Out with the old, in with the new, except for Sheriff, but just barely. Incumbents didn’t fair well in the 2014 White Pine County General Election, with just one keeping his position by the slimmest of margins.
Sheriff Dan Watts narrowly defeated Penny Jo Robison by four votes to stay in the office. Percentage-wise, Watts received 50.07 percent to Robison’s 49.93.
Both County Commissioner seats will receive a new nameplate come January, as the commission’s current Chairman John Lampros was defeated by Carol McKenzie, who won with 44.84 percent of the vote in the three candidate race. Lampros collected 34.02 percent of the votes with Libertarian Chris Dailey receiving the other 21.14 percent. Gary Perea defeated
Mike Lemich for the other commission seat, winning with 62.35 percent of the total vote.
Mike Wheable will become the new District Attorney, taking his former boss Kelly Brown’s job with the biggest margin of victory in the local elections. Wheable collected 72.21 percent, or 1,928 total votes in the win.
Nichole Baldwin will replace retiring Lin Burleigh as the next County Clerk in January, after defeating her co-worker Debra Rivero with 63.18 percent of the votes.
The office of County Assessor will also see another incumbent step down after Burton Hilton received 52.09 percent of the votes, narrowly defeating Debbie Underwood in the second closest county race. Hilton also defeated Valerie O’Dell-Flannery for a spot on the White Pine Hospital Board of Trustees.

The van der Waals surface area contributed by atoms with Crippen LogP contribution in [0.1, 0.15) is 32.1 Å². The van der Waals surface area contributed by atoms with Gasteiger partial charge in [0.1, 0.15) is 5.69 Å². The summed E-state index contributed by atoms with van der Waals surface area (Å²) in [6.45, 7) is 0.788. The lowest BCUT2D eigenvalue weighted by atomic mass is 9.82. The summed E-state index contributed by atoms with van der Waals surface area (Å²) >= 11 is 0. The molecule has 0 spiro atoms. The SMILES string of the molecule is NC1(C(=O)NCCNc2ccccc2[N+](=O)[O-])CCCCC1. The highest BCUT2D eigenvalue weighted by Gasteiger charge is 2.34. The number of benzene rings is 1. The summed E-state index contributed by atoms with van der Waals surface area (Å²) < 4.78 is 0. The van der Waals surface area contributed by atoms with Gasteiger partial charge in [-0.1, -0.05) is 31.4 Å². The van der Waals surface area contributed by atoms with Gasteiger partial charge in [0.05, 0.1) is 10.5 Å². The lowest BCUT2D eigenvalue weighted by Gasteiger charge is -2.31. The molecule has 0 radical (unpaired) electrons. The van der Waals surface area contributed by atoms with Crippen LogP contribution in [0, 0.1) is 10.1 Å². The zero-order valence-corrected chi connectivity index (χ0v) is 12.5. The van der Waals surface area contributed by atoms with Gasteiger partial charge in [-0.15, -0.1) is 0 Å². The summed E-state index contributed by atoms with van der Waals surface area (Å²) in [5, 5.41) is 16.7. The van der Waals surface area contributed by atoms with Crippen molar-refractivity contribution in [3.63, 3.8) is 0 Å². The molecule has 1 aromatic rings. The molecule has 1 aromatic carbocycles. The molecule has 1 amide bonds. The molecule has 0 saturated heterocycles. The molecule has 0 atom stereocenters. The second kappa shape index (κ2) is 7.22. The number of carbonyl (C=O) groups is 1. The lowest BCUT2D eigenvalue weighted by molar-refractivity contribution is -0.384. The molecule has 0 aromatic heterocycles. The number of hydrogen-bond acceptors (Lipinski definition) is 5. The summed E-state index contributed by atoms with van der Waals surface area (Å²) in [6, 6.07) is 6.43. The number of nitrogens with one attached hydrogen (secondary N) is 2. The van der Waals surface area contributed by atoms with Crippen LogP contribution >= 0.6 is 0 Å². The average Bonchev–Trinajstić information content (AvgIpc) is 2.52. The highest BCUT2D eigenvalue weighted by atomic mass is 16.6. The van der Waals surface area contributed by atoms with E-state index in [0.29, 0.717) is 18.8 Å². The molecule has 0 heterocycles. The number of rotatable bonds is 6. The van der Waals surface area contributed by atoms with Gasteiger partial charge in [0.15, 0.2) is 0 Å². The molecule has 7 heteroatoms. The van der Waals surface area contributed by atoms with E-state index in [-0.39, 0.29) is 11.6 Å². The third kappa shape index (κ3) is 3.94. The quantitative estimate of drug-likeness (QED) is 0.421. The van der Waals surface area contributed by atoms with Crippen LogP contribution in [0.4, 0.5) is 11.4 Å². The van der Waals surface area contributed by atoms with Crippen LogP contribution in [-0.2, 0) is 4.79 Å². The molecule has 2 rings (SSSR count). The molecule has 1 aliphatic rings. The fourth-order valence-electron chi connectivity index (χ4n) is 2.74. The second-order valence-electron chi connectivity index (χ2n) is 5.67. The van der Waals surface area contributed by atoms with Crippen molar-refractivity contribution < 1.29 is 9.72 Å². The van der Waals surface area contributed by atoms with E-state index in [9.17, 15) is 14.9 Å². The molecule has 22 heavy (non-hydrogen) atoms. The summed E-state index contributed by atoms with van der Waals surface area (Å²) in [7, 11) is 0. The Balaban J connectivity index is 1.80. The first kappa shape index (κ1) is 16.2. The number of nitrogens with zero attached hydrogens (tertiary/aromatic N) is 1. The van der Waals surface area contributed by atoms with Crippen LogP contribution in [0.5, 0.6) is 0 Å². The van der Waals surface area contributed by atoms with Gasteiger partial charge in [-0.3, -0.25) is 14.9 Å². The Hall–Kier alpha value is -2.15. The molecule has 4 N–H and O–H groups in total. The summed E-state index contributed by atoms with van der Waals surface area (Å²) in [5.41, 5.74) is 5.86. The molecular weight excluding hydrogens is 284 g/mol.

Joining him on the hospital board will be Richard Rowley, who received 54.75 percent of the vote to beat Gladine Patras.
Elaine Blackham won by the second largest margin of the local races with 70.52 percent to join the McGill/Ruth General Improvement District.
Both Catherine Bakaric and Martha Sindelar will retain there positions as County Treasurer and County Recorder respectively, as each ran unopposed and received 100 percent of the vote.
Out of the total 4,425 registered voters in White Pine County, 2,816 placed a vote in the mid-term election, which equates to a 63.64 percent total turnout. Of those, 1,609 showed up on Nov. 4 to place their ballots. Another 852 voted early and 355 voted through an absentee ballot.
White Pine County was the last county in the state to report their election results due to difficulties with the voting equipment.
To see which ballot questions passed, see page 5B.